Throughout the year, visitors immerse themselves in the architectural and cultural character of historic Charleston by touring house museums, expertly preserved dwellings that showcase and interpret the plantation class lifestyle. During the holiday season, many of these museums harken back to their founding days with special displays of heirloom decorations.
Nathaniel Russell House
At the Nathaniel Russell House, the dining room table is laden with sugared fruits, syllabubs, cakes and sweetmeats—popular fare of the early 1800s, when religious services and family meals were the crux of holiday celebrations.
By the mid 1800s, the Aiken-Rhett House was one of Charleston's most fashionable residences, and its owners embraced the budding popularity of decorated trees, a trend born of the Victorian Age, which is artfully recreated today.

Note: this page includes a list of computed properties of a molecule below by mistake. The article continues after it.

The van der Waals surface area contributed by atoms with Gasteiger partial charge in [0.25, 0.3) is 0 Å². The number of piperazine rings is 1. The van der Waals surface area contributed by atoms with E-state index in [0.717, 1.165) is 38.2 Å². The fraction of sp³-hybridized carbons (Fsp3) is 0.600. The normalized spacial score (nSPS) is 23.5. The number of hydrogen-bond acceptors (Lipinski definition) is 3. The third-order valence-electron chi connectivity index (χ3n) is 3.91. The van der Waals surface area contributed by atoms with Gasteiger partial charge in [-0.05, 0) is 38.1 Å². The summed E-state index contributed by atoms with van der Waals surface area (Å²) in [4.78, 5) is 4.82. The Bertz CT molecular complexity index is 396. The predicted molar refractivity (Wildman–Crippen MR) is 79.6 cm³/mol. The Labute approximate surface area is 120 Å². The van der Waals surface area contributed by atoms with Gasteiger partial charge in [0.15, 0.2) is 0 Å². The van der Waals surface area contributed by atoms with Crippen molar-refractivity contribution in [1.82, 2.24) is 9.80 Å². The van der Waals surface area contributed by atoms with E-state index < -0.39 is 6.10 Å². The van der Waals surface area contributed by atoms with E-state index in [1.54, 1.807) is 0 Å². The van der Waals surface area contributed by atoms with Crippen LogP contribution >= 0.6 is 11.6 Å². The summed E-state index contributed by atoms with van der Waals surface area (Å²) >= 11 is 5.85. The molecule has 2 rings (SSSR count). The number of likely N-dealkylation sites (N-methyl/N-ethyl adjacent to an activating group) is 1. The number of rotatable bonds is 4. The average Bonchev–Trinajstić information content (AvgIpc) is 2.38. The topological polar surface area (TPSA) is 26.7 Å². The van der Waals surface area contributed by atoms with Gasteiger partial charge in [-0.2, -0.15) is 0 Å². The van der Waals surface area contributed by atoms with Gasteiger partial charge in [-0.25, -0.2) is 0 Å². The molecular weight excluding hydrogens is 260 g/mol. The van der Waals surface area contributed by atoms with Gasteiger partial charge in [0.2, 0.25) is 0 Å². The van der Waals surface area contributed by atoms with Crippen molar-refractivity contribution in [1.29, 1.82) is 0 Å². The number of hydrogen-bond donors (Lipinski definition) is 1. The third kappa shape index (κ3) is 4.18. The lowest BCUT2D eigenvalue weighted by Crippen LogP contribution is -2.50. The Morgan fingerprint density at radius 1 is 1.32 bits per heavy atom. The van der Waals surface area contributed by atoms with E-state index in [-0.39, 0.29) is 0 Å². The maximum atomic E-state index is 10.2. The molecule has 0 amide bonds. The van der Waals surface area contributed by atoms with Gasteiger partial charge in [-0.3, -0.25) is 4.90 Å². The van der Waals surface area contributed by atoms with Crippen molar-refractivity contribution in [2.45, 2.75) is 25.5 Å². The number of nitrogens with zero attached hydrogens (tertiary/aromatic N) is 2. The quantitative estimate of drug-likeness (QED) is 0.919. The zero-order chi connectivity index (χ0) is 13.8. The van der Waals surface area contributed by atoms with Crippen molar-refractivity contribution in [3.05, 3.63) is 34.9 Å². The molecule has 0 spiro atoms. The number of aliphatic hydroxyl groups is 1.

Christmas of Yesteryear
Free range sheep meander in and out of the stableyard at Middleton Place, the former rice plantation located on the banks of the Ashley River. Interpreters invite visitors to discover the traditions and crafts of the colonial era, with pottery, weaving, blacksmithing and candle-dipping demonstrations.
The poinsettia, the flame of a flower affiliated with Christmas, is native to Mexico, but its geographical destiny by a Charlestonian named Joel Roberts Poinsett. In 1828, Poinsett was dispatched as the first ambassador to Mexico. The flora of the foreign post fascinated the amateur botanist, and he carried clippings home to the Lowcountry. After successfully cultivating the plant in his greenhouse, Poinsett began sharing the exotic flower with friends and family. Today the "painted leaf" flower is synonymous with the Christmas season and is officially celebrated every December 12th, the Congressionally designated National Poinsettia Day that commemorates Poinsett's work.